Four studies reported complications associated with endoscopic assisted adenoidectomy and conventional curettage adenoidectomy. Our meta-analysis showed that the former was superior to the latter. Concerning the intraoperative view the conventional technique gives worse visualization of the operative field which is liable to miss tissues, leading to relapse with inflammation (Regmi et al. 2011). In the clinic, conventional technique increases the risk of damaging the eustachain tube openings in the region of the rhinopharynx (Viorel 2011) and leads to mild hearing loss (Capaccio et al. 2016). Furthermore, the adenoids may only be reduced, not completely removed. If the adenoids are not completely removed, they may continue to be re-grow and cause airway obstruction (Al-Mazrou et al. 2009). By contrast, endoscopic assisted adenoidectomy removes the tissues cleanly and solves the nasopharyngeal obstruction completely.

The results of our meta-analysis suggest that the endoscopic assisted adenoidectomy is better than conventional curettage adenoidectomy in terns of total operative time, blood loss, and complications.

Our meta-analysis focused on objective outcome measurements to define surgical effectiveness. Nevertheless, dependence on subjective measurements may overestimate effectiveness. A few limitations of this meta-analysis should be considered. First, there only seven studies were included; limitations of meta-analysis based on the number of eligible studies are well known, including confounding factors and selection bias, so the results must be viewed with caution. Second, there were some differences among studies in the basic definition of effectiveness. Therefore, effectiveness differs among the studies presented, contributing to heterogeneity.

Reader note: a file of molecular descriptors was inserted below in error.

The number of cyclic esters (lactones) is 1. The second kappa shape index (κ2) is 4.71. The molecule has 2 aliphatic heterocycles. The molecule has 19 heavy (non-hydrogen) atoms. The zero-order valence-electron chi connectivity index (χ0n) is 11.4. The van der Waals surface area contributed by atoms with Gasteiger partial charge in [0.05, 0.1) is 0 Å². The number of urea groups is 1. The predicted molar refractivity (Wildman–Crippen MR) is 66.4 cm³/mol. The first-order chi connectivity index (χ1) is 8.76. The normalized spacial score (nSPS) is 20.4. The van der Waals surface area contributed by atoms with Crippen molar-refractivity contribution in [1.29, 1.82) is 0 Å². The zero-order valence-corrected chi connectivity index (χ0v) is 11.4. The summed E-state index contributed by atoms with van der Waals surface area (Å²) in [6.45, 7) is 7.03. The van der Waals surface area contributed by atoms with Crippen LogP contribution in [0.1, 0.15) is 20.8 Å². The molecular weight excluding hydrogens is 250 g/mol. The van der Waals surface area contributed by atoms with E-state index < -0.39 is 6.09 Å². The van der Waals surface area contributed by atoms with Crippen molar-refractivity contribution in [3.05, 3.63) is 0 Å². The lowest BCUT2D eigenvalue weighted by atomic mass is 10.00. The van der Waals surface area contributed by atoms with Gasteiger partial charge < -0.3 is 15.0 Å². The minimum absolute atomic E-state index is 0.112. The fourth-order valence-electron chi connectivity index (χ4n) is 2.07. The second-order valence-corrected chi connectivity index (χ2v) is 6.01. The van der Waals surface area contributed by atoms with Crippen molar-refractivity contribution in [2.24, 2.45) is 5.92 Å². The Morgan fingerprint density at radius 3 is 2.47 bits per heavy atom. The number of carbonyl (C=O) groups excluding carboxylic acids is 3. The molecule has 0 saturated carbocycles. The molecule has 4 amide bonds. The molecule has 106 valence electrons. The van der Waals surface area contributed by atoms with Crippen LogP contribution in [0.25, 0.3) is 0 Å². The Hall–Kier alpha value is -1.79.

According to our meta-analysis, endoscopic assisted adenoidectomy has advantages over conventional curettage adenoidectomy with regard to total operative time, blood loss and complications. This result finding may be useful to otolaryngologists when choosing surgery for adenoid hypertrophy. However, current evidence is incomplete, and we hope that more high quality clinical studies will be published to enhance meta-analysis outcomes and provide a better guide for surgeons.


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Authors’ contributions

CC confirmed the theme of the manuscript, LY and YS selected the studies, HZ checked them, LY and HZ written the manuscript and YS and SW revised it. All authors read and approved the final manuscript.


This work is supported by grants from the Science and Technology Commission of Shanghai Municipality (No. 12ZR1418700).

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The authors declare that they have no competing interests.

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Correspondence to Hao Zhang.

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Yang, L., Shan, Y., Wang, S. et al. Endoscopic assisted adenoidectomy versus conventional curettage adenoidectomy: a meta-analysis of randomized controlled trials. SpringerPlus 5, 426 (2016).